And besides, time-related stories can be a little confusing by default, right? Anyway, that’s the gist of it- there are many areas, some of them as large as the town square in Hill Valley, and some of them as small as a single room. You have to advance the story by achieving different goals; some of which involve hunting for clues, while others are based on a particular action or mission of some kind. The camera is fixed and a selection icon bounces around, letting you examine anything from a pet bowl to a store sign (and a whole lot in between). You can hold some valuable items in your inventory that can help you solve riddles and point you in the right direction, and the key is to combine what you’ve already learned with what you’re carrying around. Combine this with environmental interaction and you have the crux of the gameplay. It works quite well, for the most part.
However, I do have a few complaints. Firstly, the control is iffy throughout. That arrow icon can be very erratic and in tight areas with a lot of selectable objects, it can be difficult to choose exactly the right thing. You can also miss various parts of your surroundings, too. Secondly, controlling Marty is okay, but depending on the situation, it can be difficult to move him about. It seems to conflict with the fixed camera. In this way, it once again reminds me of a PC adventure game…one that seems best suited to the mouse/keyboard setup, and sort of flounders when it moves to the gamepad configuration. Thirdly and lastly, I will say that a few of the puzzles and goals seem a little obscure and can be a touch frustrating. I’m not a stupid individual – I don’t think – but there were times when I’d feel kinda lost and when I stumbled on the solution, I just went, “…oh, really?”
But in general, this is a suitable addition to the BttF universe. Most of the gameplay features plenty of cleverly created puzzles and missions, the storyline is very good, the diverse environments are a plus, and you always get that glowing feeling of satisfaction upon successfully solving a conundrum. You can ask for hints if you’re lost but it’s more fun to figure things out on your own, and the stand-out characters and compelling mystery really keeps you playing. Telltale does a fantastic job of capturing the very essence of “Back to the Future,” and that’s by far the most appealing aspect of this title. See, the movie was about lighthearted drama with carefully defined characters, a healthy dash of nostalgia, a lot of well-implemented comic relief, and even a bit of philosophical probing. Just about all of that can be found in some form in the game, and that right there is reason enough to give it a try.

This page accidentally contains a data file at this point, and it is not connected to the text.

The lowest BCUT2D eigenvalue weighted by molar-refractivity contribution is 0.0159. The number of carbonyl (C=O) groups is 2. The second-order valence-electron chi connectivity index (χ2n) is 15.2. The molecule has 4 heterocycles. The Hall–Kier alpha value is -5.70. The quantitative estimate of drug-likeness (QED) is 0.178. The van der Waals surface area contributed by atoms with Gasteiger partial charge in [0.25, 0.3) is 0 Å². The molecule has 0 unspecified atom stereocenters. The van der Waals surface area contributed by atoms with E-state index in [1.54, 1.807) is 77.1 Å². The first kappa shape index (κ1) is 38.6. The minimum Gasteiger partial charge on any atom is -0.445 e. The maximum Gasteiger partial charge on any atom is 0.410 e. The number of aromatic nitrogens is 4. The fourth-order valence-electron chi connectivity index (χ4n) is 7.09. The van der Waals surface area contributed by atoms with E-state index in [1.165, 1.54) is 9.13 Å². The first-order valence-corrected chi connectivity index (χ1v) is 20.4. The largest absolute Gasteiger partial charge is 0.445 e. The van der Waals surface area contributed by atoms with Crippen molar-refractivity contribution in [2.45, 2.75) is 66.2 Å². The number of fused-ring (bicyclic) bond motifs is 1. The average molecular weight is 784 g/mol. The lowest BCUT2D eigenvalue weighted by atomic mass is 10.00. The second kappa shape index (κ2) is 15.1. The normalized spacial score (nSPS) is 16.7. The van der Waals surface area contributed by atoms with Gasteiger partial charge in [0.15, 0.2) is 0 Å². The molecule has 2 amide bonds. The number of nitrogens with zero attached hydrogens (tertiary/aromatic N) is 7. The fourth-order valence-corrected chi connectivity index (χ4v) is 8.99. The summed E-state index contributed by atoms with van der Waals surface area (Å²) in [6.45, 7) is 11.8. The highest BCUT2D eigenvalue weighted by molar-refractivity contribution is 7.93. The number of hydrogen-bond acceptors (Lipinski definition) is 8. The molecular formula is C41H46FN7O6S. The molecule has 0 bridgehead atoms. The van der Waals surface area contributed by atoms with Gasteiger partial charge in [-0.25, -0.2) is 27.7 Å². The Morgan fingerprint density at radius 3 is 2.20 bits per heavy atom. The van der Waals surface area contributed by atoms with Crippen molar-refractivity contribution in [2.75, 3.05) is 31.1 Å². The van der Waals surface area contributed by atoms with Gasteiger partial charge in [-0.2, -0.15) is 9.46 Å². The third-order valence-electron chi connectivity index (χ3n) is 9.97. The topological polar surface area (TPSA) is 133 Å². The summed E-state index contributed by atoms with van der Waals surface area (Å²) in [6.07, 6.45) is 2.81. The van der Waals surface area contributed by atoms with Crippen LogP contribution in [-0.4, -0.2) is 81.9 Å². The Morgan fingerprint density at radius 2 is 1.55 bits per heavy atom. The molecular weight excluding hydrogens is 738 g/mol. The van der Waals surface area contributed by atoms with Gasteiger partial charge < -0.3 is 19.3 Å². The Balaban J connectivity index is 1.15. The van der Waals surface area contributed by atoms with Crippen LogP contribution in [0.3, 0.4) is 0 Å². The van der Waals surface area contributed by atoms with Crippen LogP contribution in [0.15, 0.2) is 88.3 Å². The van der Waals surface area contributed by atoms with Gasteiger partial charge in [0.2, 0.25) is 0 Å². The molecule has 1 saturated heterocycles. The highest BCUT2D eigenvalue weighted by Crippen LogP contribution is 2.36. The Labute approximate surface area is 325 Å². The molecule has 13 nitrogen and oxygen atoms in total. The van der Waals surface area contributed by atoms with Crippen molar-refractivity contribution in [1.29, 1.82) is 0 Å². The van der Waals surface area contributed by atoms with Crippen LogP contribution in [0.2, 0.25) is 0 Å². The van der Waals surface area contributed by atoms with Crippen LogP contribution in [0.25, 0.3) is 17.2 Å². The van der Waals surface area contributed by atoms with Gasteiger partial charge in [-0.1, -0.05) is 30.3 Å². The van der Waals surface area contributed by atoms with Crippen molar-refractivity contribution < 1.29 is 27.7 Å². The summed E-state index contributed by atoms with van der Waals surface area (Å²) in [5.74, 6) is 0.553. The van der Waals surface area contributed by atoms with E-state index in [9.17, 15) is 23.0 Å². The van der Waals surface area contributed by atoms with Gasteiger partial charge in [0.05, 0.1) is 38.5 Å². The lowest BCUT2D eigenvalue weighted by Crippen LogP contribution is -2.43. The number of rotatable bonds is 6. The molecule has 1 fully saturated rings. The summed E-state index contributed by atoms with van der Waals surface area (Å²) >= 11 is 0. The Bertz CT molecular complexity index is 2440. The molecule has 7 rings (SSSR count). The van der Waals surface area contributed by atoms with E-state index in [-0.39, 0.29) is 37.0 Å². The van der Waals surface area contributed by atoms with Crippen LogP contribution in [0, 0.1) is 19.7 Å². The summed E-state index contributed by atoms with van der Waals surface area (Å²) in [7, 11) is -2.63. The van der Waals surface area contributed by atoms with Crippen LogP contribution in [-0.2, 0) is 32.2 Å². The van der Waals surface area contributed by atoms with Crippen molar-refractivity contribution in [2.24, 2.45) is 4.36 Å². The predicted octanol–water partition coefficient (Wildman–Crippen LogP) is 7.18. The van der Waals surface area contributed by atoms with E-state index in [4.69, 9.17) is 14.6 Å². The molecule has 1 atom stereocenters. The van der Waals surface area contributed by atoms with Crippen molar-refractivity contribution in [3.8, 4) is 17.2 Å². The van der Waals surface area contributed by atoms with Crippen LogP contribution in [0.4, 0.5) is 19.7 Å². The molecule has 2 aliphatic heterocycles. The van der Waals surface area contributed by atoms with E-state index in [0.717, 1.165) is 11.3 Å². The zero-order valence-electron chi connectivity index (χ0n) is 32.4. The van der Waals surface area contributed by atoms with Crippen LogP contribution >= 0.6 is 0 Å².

No, you won’t drive the DeLorean or the hoverboard, and you won’t play “Johnny Be Good” on the stage with a Guitar Hero -like mechanic. At least, I don’t think you’ll do that in future episodes… But that’s hardly the point; Back to the Future is a well-done, rewarding adventure game that pays homage to one of cinema’s greats. It starts off a little slow and those who have to have something blowing up every two seconds will have to pass. But I will freely recommend this to anyone who is a big fan of the movies (especially the original), and to anyone who misses the days when pure adventure games were popular. The control is a little off and I get this feeling the whole thing would be better on PC but either way, Telltale, Christopher Lloyd, Bob Gale (writer), and the rest of the crew haven’t disappointed their fans.
As a reminder, if you pay $19.99, you will purchase all 5 episodes and receive them when they become available.
The Good: Captures the singular, pleasant essence of Back to the Future. Good story with solid writing. A lot of great voiceover work. Cleverly designed puzzles and goals. Consistent technical presentation.
The Bad: Control – for the character and the selector icon – can be irritating. Some environments seem a little bland. A few seemingly obscure solutions.
The Ugly: We have to wait for the second episode to see what happens next…